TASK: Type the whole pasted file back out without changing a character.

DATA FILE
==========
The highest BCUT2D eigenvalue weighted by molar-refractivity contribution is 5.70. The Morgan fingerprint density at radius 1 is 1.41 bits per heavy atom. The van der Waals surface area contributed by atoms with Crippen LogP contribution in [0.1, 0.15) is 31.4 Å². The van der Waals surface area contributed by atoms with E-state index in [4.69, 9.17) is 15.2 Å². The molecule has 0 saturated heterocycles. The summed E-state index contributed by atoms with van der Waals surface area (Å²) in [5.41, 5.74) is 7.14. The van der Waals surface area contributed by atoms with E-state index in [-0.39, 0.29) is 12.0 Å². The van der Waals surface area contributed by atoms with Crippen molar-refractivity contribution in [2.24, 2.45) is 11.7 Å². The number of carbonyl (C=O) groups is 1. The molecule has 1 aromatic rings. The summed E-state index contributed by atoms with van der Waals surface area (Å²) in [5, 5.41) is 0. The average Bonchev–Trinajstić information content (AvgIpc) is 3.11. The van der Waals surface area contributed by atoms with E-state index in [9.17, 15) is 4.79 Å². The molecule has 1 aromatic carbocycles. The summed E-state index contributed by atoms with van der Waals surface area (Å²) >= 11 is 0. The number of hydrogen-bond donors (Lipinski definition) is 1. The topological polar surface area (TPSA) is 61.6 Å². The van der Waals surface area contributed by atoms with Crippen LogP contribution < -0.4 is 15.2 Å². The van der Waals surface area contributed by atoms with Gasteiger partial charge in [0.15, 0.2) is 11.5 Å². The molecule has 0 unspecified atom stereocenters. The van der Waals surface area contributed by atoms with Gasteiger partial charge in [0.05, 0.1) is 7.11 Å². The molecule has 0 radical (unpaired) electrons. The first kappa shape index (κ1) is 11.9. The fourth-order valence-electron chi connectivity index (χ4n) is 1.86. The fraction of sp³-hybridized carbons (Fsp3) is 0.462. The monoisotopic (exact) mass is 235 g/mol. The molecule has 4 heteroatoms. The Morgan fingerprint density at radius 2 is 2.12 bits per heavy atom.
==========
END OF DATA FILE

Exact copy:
The highest BCUT2D eigenvalue weighted by molar-refractivity contribution is 5.70. The Morgan fingerprint density at radius 1 is 1.41 bits per heavy atom. The van der Waals surface area contributed by atoms with Crippen LogP contribution in [0.1, 0.15) is 31.4 Å². The van der Waals surface area contributed by atoms with E-state index in [4.69, 9.17) is 15.2 Å². The molecule has 0 saturated heterocycles. The summed E-state index contributed by atoms with van der Waals surface area (Å²) in [5.41, 5.74) is 7.14. The van der Waals surface area contributed by atoms with E-state index in [-0.39, 0.29) is 12.0 Å². The van der Waals surface area contributed by atoms with Crippen molar-refractivity contribution in [2.24, 2.45) is 11.7 Å². The number of carbonyl (C=O) groups is 1. The molecule has 1 aromatic rings. The summed E-state index contributed by atoms with van der Waals surface area (Å²) in [5, 5.41) is 0. The average Bonchev–Trinajstić information content (AvgIpc) is 3.11. The van der Waals surface area contributed by atoms with E-state index in [9.17, 15) is 4.79 Å². The molecule has 1 aromatic carbocycles. The summed E-state index contributed by atoms with van der Waals surface area (Å²) >= 11 is 0. The number of hydrogen-bond donors (Lipinski definition) is 1. The topological polar surface area (TPSA) is 61.6 Å². The van der Waals surface area contributed by atoms with Crippen LogP contribution < -0.4 is 15.2 Å². The van der Waals surface area contributed by atoms with Gasteiger partial charge in [0.15, 0.2) is 11.5 Å². The molecule has 0 unspecified atom stereocenters. The van der Waals surface area contributed by atoms with Gasteiger partial charge in [0.05, 0.1) is 7.11 Å². The molecule has 0 radical (unpaired) electrons. The first kappa shape index (κ1) is 11.9. The fourth-order valence-electron chi connectivity index (χ4n) is 1.86. The fraction of sp³-hybridized carbons (Fsp3) is 0.462. The monoisotopic (exact) mass is 235 g/mol. The molecule has 4 heteroatoms. The Morgan fingerprint density at radius 2 is 2.12 bits per heavy atom.